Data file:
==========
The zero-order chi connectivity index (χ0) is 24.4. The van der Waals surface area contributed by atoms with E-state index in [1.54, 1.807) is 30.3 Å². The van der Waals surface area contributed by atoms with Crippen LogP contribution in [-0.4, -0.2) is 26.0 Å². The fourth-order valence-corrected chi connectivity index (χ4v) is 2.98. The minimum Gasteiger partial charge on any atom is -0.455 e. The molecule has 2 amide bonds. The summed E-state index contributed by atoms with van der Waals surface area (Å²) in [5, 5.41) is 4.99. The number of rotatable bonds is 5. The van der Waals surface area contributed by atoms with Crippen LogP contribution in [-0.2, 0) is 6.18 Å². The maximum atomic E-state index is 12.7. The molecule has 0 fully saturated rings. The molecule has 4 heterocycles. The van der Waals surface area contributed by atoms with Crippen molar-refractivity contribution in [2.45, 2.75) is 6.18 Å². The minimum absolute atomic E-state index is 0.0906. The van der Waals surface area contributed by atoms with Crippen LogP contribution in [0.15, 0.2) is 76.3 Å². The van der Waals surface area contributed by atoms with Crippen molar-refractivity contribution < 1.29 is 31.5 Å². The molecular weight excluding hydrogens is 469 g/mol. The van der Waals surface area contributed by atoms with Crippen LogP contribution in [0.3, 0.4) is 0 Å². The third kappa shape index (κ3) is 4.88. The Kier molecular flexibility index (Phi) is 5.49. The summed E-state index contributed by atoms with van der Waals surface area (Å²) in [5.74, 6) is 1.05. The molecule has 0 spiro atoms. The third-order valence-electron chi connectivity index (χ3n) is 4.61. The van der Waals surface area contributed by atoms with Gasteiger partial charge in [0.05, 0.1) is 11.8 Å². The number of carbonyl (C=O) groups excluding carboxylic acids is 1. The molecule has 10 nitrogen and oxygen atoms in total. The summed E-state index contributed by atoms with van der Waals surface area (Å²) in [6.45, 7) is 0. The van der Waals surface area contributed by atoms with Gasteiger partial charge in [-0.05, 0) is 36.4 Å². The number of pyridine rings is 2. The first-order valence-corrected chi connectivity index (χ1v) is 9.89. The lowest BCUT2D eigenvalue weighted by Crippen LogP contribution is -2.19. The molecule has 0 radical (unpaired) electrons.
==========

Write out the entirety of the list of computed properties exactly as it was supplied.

The zero-order chi connectivity index (χ0) is 24.4. The van der Waals surface area contributed by atoms with E-state index in [1.54, 1.807) is 30.3 Å². The van der Waals surface area contributed by atoms with Crippen LogP contribution in [-0.4, -0.2) is 26.0 Å². The fourth-order valence-corrected chi connectivity index (χ4v) is 2.98. The minimum Gasteiger partial charge on any atom is -0.455 e. The molecule has 2 amide bonds. The summed E-state index contributed by atoms with van der Waals surface area (Å²) in [5, 5.41) is 4.99. The number of rotatable bonds is 5. The van der Waals surface area contributed by atoms with Crippen LogP contribution in [-0.2, 0) is 6.18 Å². The maximum atomic E-state index is 12.7. The molecule has 0 fully saturated rings. The molecule has 4 heterocycles. The van der Waals surface area contributed by atoms with Crippen molar-refractivity contribution in [2.45, 2.75) is 6.18 Å². The minimum absolute atomic E-state index is 0.0906. The van der Waals surface area contributed by atoms with Crippen LogP contribution in [0.15, 0.2) is 76.3 Å². The van der Waals surface area contributed by atoms with Crippen molar-refractivity contribution < 1.29 is 31.5 Å². The molecular weight excluding hydrogens is 469 g/mol. The van der Waals surface area contributed by atoms with Crippen LogP contribution in [0.3, 0.4) is 0 Å². The third kappa shape index (κ3) is 4.88. The Kier molecular flexibility index (Phi) is 5.49. The summed E-state index contributed by atoms with van der Waals surface area (Å²) in [5.74, 6) is 1.05. The molecule has 0 spiro atoms. The third-order valence-electron chi connectivity index (χ3n) is 4.61. The van der Waals surface area contributed by atoms with Gasteiger partial charge in [0.05, 0.1) is 11.8 Å². The number of carbonyl (C=O) groups excluding carboxylic acids is 1. The molecule has 10 nitrogen and oxygen atoms in total. The summed E-state index contributed by atoms with van der Waals surface area (Å²) in [6.45, 7) is 0. The van der Waals surface area contributed by atoms with Gasteiger partial charge in [-0.05, 0) is 36.4 Å². The number of pyridine rings is 2. The first-order valence-corrected chi connectivity index (χ1v) is 9.89. The lowest BCUT2D eigenvalue weighted by Crippen LogP contribution is -2.19. The molecule has 0 radical (unpaired) electrons.